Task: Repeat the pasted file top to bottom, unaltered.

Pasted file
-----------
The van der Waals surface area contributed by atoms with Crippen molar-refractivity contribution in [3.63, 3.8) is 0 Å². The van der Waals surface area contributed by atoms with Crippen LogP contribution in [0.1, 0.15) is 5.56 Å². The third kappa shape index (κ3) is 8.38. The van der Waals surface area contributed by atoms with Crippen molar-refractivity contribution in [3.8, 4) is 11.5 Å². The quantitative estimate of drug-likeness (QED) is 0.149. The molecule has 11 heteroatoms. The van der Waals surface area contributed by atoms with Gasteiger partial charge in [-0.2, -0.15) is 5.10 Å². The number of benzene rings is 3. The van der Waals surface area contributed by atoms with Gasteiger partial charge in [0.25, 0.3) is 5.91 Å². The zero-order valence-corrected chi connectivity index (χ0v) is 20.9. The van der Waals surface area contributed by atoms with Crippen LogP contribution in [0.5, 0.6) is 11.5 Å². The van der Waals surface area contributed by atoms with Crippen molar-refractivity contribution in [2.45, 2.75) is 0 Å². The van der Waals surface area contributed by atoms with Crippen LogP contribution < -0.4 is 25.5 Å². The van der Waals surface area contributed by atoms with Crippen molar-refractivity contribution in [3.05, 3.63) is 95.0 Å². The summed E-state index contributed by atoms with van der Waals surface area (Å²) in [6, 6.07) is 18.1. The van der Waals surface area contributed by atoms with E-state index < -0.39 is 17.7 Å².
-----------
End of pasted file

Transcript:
The van der Waals surface area contributed by atoms with Crippen molar-refractivity contribution in [3.63, 3.8) is 0 Å². The van der Waals surface area contributed by atoms with Crippen LogP contribution in [0.1, 0.15) is 5.56 Å². The third kappa shape index (κ3) is 8.38. The van der Waals surface area contributed by atoms with Crippen molar-refractivity contribution in [3.8, 4) is 11.5 Å². The quantitative estimate of drug-likeness (QED) is 0.149. The molecule has 11 heteroatoms. The van der Waals surface area contributed by atoms with Gasteiger partial charge in [-0.2, -0.15) is 5.10 Å². The number of benzene rings is 3. The van der Waals surface area contributed by atoms with Gasteiger partial charge in [0.25, 0.3) is 5.91 Å². The zero-order valence-corrected chi connectivity index (χ0v) is 20.9. The van der Waals surface area contributed by atoms with Crippen LogP contribution in [0.5, 0.6) is 11.5 Å². The van der Waals surface area contributed by atoms with Crippen molar-refractivity contribution in [2.45, 2.75) is 0 Å². The van der Waals surface area contributed by atoms with Crippen LogP contribution < -0.4 is 25.5 Å². The van der Waals surface area contributed by atoms with Crippen molar-refractivity contribution in [3.05, 3.63) is 95.0 Å². The summed E-state index contributed by atoms with van der Waals surface area (Å²) in [6, 6.07) is 18.1. The van der Waals surface area contributed by atoms with E-state index < -0.39 is 17.7 Å².